One of the challenges that network architects face in very large environments is staying grounded in reality. When an organization is large enough to have a dedicated body of network philosophers (architects) the tendency exists for these network planners to become out of touch with network realities. In trying to combat this problem I have been doing some evaluation of the IT life cycle to see how we can stay grounded in reality.
Through close involvement with network operations team in conjunction with a very large migration, namely the merger of United and Continental airlines passenger service systems which is the heart of the airlines systems, I have come to appreciate recently the necessity to build a strong relationship between network operations and network architecture. In a previous blog post I wrote about the differences between network engineering and architecture and I have been doing a lot of thinking on the topic until them. Something that I didn’t touch on in that blog was how operations fits into the picture. The fact is that operations and architecture share more in common than engineering.
If I were to attempt to summarize the optimal role for a network architect it would be to evaluate the current state of the organization, then by working with other technology groups and business units, determine where the organization needs to be and build a plan to efficiently bridge the gap. Through publishing standards by which other organizations should abide and by direct involvement in large project the architecture team should be shaping the technical direction of a given organization.
What I have come to appreciate more recently is the critical component of first understanding where the organization is. This is not a one time endeavor either, rather an ongoing process. Much like mapping out a journey, it doesn’t do one any good in determining where you are going without first understanding where you are. Previously I was most interested in understanding the front end hand off of architectural standards to engineering since I had come from an engineering role as most architects do. What has become very interesting to me is my greater involvement with operations recently which feels like a return to my roots.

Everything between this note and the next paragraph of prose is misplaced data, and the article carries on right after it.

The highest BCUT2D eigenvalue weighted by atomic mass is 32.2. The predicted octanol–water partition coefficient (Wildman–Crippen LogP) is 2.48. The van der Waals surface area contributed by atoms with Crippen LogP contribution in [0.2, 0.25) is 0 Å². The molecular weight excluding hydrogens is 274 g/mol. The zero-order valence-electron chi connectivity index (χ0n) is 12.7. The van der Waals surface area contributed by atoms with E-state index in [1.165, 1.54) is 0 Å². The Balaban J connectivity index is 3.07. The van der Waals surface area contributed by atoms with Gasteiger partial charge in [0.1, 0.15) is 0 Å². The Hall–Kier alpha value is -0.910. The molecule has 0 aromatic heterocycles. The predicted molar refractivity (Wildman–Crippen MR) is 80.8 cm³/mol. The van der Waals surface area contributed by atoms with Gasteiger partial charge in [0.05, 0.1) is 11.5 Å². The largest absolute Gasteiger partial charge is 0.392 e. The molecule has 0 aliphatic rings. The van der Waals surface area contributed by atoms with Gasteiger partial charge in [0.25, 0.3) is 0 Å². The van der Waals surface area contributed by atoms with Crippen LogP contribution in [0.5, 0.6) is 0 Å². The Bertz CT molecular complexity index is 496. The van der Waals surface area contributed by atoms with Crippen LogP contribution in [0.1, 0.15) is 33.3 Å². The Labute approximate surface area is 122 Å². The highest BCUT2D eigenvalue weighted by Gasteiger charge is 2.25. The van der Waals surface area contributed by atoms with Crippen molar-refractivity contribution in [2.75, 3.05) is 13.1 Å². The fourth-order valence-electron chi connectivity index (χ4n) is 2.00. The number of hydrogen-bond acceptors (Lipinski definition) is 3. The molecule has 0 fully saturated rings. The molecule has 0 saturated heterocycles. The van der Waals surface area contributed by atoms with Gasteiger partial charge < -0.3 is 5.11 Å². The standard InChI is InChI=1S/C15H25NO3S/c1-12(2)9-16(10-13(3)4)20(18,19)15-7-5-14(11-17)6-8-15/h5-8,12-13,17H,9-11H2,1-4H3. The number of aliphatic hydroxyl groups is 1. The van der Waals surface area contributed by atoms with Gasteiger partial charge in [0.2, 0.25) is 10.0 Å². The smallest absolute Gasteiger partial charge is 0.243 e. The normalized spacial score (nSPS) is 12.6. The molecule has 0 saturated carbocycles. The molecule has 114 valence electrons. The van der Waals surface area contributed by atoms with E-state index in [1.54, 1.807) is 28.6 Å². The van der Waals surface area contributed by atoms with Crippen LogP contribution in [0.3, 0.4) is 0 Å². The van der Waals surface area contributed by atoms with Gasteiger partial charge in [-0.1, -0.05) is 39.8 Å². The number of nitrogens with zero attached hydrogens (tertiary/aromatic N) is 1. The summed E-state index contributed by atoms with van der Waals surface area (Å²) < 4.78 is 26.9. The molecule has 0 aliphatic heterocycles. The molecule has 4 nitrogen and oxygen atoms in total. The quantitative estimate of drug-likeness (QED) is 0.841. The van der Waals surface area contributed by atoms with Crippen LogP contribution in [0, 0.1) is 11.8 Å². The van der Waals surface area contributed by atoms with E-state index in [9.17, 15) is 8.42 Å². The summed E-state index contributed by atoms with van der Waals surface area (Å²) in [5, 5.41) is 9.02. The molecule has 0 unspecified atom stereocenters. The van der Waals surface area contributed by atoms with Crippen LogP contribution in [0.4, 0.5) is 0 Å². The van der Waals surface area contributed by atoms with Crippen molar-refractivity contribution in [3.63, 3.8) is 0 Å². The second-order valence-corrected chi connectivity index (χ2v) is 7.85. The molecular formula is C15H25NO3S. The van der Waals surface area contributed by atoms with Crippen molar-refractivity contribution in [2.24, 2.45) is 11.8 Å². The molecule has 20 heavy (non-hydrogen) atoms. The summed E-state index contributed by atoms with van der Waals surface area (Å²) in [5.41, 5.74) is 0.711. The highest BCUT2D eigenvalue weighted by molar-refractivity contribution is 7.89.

As most other professional packet herders I started in an operational role in networking for a service provider and moved up to engineering and now on to architecture. I have always thought of the operations team as the group tasked with keeping the lights on but what I am gaining an appreciate for is the immense importance of accurately tracking problematic areas and the ongoing network optimization efforts.
The following article and whitepaper refer to Cisco’s PPDIOO model (prepare, plan, design, implement, operate, optimize).
Our Enterprise works loosely within this model and is trying to align further with this model. The more I think about it the more I realize that the architecture, engineering and operations organizations need to overlap rather than own pieces of the model. Architecture should start with optimize and work in conjunction with operations to find the key areas of weakness and the ensure that the long term planning solves these issues.
This seems to me like a reasonable approach to keeping the architecture team grounded in reality but what level of involvement should architecture take in operations? Joining daily operations calls? Weekly touch point meetings? I am certain that the answer will vary from organization to organization, for the time being I will be trying to find the happy medium in my role.